At this point, our family gathered in front of Bonifácio with several surprises. First, we sang a song that I’d written at Stephanie’s request, in which we affirmed God’s calling on him and his qualifications to be a pastor and we pledged to support his divine work. We then presented him with a gift (new shoes Stephanie had selected), and I read him a letter of encouragement from Pastor Ward of EPC. Bonifácio’s demeanor during this and the rest of the service was subdued in response to the moving recognition of the awesome responsibility of the gospel ministry with which he was being entrusted.

With the ordination accomplished, the next item on the agenda was the dedication of four recently-born babies. Their parents sat with them at the front of the pavilion in which the service was held, facing the congregation. A visiting pastor surveyed several Biblical texts on children and assigned one pastor to pray a blessing over each family. Each appointed pastor first took the baby in his arms and prayed — once again, all simultaneously — then handed the baby to his wife while laying hands on the parents and praying for them. Finally, the congregation joyously filed down the lineup of parents and babies, many offering simple gifts which were piled on the ground in front of each couple and later tied inside a cloth for easy carrying.

After singing by yet another choir, a respected pastor from another denomination spoke. He gave a passionate exhortation for all the ministers present to faithfully preach God’s word, taking the gospel to every soul. My heart cried out for the Holy Spirit to confirm his words in the hearers and bring them to pass.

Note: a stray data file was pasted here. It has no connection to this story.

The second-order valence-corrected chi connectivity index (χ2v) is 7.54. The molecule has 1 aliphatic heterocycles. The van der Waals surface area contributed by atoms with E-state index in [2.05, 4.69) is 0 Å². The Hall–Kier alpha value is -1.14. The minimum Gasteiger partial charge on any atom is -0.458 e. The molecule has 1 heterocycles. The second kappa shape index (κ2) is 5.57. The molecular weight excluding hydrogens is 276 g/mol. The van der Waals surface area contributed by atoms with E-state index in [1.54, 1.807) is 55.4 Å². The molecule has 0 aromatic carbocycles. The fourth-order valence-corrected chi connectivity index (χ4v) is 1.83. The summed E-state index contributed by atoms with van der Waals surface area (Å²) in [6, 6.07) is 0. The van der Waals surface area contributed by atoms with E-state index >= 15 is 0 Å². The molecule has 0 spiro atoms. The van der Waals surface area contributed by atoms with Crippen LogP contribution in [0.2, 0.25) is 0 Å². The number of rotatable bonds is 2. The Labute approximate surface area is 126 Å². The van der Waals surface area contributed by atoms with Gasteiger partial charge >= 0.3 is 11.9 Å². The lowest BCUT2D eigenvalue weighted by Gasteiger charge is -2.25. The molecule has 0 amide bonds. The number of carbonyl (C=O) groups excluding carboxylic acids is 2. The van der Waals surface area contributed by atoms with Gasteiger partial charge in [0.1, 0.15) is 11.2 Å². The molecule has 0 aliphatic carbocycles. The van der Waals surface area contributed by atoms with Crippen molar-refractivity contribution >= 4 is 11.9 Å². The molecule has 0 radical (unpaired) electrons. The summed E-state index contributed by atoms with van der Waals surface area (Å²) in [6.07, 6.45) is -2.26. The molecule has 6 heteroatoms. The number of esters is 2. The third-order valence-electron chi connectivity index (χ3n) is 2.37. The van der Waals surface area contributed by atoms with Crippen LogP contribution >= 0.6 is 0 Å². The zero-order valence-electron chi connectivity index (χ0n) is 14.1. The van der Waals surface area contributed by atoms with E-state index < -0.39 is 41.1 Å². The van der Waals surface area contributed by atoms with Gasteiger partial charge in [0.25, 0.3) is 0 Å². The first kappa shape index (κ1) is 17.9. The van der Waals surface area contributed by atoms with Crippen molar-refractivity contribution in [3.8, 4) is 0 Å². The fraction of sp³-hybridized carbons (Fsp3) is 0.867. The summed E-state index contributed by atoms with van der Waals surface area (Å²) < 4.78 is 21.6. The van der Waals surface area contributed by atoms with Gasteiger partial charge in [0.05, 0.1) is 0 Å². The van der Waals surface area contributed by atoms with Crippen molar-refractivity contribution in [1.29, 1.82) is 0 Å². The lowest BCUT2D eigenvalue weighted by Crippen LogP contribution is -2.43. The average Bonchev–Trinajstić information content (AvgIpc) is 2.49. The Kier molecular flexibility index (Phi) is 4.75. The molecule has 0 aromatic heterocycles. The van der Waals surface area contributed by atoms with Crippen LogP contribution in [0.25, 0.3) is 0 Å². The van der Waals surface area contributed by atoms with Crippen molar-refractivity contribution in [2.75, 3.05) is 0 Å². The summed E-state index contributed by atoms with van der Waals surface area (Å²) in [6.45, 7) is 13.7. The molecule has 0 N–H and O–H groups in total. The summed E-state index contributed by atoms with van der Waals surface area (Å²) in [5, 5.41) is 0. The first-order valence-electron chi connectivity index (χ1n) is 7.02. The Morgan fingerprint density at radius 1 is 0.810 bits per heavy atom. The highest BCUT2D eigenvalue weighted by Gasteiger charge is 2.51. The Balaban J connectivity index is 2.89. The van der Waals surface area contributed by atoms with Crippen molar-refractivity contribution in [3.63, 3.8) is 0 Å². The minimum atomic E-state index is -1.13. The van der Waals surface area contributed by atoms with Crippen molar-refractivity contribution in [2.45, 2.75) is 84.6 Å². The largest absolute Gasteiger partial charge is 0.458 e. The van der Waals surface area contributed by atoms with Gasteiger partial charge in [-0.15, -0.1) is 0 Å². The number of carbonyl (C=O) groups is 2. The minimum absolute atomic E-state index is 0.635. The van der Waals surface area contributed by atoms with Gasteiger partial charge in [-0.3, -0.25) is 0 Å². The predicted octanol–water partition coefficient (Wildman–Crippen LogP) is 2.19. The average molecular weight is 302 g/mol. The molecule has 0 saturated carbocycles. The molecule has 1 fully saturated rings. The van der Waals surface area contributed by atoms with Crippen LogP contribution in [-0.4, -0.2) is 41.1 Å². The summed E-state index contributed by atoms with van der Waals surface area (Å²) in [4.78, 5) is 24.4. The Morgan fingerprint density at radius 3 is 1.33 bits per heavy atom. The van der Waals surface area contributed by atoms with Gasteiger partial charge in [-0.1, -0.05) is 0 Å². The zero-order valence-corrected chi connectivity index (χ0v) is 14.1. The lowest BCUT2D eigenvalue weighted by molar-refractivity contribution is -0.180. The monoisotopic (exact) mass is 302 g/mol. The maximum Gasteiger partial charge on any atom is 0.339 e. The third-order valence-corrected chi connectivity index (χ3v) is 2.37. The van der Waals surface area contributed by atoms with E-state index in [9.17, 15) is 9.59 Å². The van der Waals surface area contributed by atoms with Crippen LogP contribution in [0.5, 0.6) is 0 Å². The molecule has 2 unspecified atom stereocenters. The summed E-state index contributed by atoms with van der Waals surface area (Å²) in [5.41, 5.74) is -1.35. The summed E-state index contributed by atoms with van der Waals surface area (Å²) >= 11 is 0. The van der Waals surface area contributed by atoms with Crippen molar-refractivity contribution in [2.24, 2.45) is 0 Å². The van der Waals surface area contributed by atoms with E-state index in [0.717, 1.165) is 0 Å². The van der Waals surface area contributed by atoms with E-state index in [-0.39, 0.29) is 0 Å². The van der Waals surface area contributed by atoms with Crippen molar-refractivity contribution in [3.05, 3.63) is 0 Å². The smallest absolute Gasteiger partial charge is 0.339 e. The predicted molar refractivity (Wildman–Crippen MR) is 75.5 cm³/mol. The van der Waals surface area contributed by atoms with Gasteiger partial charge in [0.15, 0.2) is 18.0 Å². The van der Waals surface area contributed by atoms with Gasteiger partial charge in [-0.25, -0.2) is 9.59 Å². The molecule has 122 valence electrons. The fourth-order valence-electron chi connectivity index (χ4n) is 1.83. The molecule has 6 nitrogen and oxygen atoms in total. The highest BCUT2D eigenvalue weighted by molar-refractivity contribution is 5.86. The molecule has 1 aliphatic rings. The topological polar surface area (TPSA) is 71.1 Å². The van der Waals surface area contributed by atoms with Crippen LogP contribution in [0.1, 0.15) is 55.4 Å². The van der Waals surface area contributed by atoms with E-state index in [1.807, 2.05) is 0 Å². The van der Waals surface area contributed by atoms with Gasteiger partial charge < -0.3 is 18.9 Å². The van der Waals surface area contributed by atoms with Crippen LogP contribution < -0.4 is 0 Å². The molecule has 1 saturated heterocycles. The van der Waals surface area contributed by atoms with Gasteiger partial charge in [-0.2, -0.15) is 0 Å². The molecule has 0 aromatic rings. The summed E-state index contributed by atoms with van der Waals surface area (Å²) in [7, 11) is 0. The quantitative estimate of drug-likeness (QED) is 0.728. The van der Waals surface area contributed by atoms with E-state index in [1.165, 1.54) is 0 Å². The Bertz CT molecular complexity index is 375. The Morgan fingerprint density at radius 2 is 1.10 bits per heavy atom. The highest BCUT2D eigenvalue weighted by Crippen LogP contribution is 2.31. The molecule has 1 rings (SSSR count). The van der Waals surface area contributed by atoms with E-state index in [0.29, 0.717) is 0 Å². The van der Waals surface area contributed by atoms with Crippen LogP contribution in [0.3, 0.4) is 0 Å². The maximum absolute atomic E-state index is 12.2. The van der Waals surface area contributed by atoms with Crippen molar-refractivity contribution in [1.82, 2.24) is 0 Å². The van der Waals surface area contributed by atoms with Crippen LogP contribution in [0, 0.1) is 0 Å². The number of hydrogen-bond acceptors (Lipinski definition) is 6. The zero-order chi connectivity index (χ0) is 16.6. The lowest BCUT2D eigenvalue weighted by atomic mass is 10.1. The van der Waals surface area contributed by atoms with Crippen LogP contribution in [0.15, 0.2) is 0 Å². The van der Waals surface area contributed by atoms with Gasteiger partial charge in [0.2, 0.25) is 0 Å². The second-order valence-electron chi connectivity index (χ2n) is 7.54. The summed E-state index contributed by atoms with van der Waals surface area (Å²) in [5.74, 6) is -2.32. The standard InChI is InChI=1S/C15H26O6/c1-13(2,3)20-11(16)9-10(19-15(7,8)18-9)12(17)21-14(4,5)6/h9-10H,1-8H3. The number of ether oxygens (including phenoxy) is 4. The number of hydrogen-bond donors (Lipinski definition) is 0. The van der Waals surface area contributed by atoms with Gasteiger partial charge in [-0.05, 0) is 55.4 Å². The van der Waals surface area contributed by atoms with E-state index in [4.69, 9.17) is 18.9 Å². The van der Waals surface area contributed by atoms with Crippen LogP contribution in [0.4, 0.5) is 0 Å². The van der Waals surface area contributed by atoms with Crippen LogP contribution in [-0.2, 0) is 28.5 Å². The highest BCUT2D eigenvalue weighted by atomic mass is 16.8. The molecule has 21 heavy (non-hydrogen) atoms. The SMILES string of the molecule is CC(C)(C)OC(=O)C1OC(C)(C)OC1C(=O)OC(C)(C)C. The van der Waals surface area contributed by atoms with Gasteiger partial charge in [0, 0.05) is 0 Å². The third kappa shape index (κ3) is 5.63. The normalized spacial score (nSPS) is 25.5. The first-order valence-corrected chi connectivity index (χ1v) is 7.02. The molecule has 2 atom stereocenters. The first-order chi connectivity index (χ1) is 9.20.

When he had finished, after a few announcements, the service was dismissed. It had begun at 9:30 a.m. and lasted until 3:00 p.m.! The congregation and guests lingered another hour or two for a leisurely meal on the grounds. Then our family began gathering items we had brought from our house to the service, carrying them back on foot because Bonifácio was using the car to shuttle guests back to the city. Actually, “on head” would be a better description of how we carried our loads, in true African style; a plastic tabletop holding the photo collages was perched atop my own head for the fifteen-minute stroll home at twilight.

Before our family retired for the evening, Bonifácio thanked us for our loving support. He observed that while he was the one ordained, the whole family would necessarily share in the ministry to which he was called. He asked us to be prepared to receive even more visitors at home, noting that this might put an emotional strain on me in particular due to my sensitivity to unpredictable situations; I accepted the challenge with reliance upon God’s grace. He reminded us that Satan’s attacks against us will likely increase as our ministry moves up to the next level, and to close the evening he prayed that God will strengthen and protect us against the forces of evil which assail us for His Name’s sake.